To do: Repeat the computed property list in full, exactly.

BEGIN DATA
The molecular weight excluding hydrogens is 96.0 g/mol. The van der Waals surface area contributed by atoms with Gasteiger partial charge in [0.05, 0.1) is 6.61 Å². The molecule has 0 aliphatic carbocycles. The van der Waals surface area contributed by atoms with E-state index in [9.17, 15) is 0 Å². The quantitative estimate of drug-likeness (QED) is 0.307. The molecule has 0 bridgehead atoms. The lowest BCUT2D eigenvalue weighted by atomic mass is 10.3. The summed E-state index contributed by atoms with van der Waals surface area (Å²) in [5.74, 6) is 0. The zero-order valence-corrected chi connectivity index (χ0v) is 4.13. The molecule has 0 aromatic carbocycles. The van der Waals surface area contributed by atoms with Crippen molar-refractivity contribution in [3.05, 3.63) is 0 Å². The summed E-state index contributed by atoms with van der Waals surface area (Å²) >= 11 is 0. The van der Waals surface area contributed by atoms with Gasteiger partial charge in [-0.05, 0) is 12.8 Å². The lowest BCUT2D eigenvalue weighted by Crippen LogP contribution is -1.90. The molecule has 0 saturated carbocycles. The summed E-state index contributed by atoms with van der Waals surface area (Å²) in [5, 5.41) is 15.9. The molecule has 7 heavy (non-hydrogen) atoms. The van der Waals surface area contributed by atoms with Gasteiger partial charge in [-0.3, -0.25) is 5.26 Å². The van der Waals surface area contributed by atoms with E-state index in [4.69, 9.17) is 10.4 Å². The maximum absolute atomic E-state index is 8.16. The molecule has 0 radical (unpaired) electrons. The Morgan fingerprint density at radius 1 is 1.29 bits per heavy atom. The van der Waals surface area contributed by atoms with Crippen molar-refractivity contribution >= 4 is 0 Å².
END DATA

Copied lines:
The molecular weight excluding hydrogens is 96.0 g/mol. The van der Waals surface area contributed by atoms with Gasteiger partial charge in [0.05, 0.1) is 6.61 Å². The molecule has 0 aliphatic carbocycles. The van der Waals surface area contributed by atoms with E-state index in [9.17, 15) is 0 Å². The quantitative estimate of drug-likeness (QED) is 0.307. The molecule has 0 bridgehead atoms. The lowest BCUT2D eigenvalue weighted by atomic mass is 10.3. The summed E-state index contributed by atoms with van der Waals surface area (Å²) in [5.74, 6) is 0. The zero-order valence-corrected chi connectivity index (χ0v) is 4.13. The molecule has 0 aromatic carbocycles. The van der Waals surface area contributed by atoms with Crippen molar-refractivity contribution in [3.05, 3.63) is 0 Å². The summed E-state index contributed by atoms with van der Waals surface area (Å²) >= 11 is 0. The van der Waals surface area contributed by atoms with Gasteiger partial charge in [-0.05, 0) is 12.8 Å². The lowest BCUT2D eigenvalue weighted by Crippen LogP contribution is -1.90. The molecule has 0 saturated carbocycles. The summed E-state index contributed by atoms with van der Waals surface area (Å²) in [5, 5.41) is 15.9. The molecule has 7 heavy (non-hydrogen) atoms. The van der Waals surface area contributed by atoms with Gasteiger partial charge in [-0.3, -0.25) is 5.26 Å². The van der Waals surface area contributed by atoms with E-state index in [4.69, 9.17) is 10.4 Å². The maximum absolute atomic E-state index is 8.16. The molecule has 0 radical (unpaired) electrons. The Morgan fingerprint density at radius 1 is 1.29 bits per heavy atom. The van der Waals surface area contributed by atoms with Crippen molar-refractivity contribution >= 4 is 0 Å².